Our houses are homes to more than just people. According to a study by the Smithsonian Institute in the USA, on average there are between 32 and 211 different species that live alongside us. Some of these species are easy to spot (the occasional fly or wasp will usually make itself known), but many of the creatures that live in our houses are too small to see without a microscope, and many people are unaware of their presence.
One of the most common creatures that live in our homes is the dust mite. These tiny animals – less than a third of a millimetre in length are almost impossible to see with the naked eye but can number in the millions in an average home.
As their name suggest, dust mites consume household dust, but this doesn’t mean that they’re a friendly creature that helps to keep our houses clean. Instead, they can cause severe problems for some people because of the waste that they produce.
It’s unpleasant to think about, but with every breath you take in a dusty house, you’re breathing in tiny dust mite droppings. Measuring less than a 20th of a millimetre in length, dust mite droppings are incredibly light and can be stirred up by the gentle currents of air we create as we move around. Once in our airways, the tiny particles can cause a severe allergic reaction, and are a common trigger for asthma attacks.
The chemical in the dust mite poop that causes the allergic reaction is called Tropomyosin, and it is the same chemical that in larger quantities causes the shellfish allergy which can be fatal.
Dust mites are so small and prevalent that there isn’t much you can do to eradicate them completely from any home, however there are things that you can do to make your house less welcoming for them and prevent their numbers from getting out of control.
Dust mites thrive in damp and humid conditions with poor air flow. Damper conditions are friendly for dust mites because they allow dust to settle in larger amounts. The dust “sticks” to the damp surface, which creates a feast for the mites, and also protects them.
Damp is caused by a variety of factors including water rising up from the ground your home is built on but can also be generated as a result of household condensation. When warm moist air from bathing or cooking comes into contact with cold surfaces such as walls, it can no longer hold as much water vapour, so the moisture is released onto the surface in small droplets. When this moisture soaks into the underlying surface, it creates a damp patch where mould can grow, and where dust mites can thrive.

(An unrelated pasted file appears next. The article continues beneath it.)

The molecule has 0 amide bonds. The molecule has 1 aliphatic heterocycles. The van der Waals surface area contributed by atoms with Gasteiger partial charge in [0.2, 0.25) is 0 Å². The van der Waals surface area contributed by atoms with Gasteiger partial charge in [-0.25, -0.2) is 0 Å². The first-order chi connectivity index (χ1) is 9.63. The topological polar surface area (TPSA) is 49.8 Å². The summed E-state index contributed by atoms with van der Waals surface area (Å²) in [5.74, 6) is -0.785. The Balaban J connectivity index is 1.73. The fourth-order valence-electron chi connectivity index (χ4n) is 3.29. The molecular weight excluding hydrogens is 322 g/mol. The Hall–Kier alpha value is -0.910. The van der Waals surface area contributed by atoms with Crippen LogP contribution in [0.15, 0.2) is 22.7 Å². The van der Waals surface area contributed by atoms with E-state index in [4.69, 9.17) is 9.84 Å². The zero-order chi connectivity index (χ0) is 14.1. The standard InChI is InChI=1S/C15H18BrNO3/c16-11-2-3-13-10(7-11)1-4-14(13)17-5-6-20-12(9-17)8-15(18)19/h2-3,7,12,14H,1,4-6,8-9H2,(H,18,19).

Thankfully there are things that you can do to reduce the presence of dust mites in your home.
Regularly cleaning to remove as much dust as you can is essential. Clean from top to bottom, removing dust from surfaces, and using a surface polish to create a surface where dust cannot simply settle back immediately. Once you have cleaned all surfaces, finish by vacuum cleaning the room to remove as much dust as possible. Empty your vacuum cleaner as often as possible and clean the filters regularly to ensure that it picks up as much as possible and doesn’t simply spread dust around.
Preventing damp in your home where dust mites will gather requires improvements to your ventilation. If you have a condensation problem, simply opening a window to let in fresh air won’t be enough to prevent damp from forming.
Good ventilation through your home will keep humidity levels under control and will also help to prevent dust from building up in areas without good air flow.
By taking away the conditions that dust mites need to thrive, you can take steps to reduce their population, and this in turn will reduce the amount of exposure you have to the allergens in their waste.
Dust mite allergies can be particularly risky for people with respiratory conditions such as asthma, and it is important to do what you can to reduce their presence in your home. If you are concerned about the presence of dust mites in your home, contact us today to book your free home ventilation survey. Our local specialists will visit your home and identify the causes of damp in your property to provide you with advice about the best way of preventing Condensation related problems in the future. Simply entre your postcode below to find your local expert.
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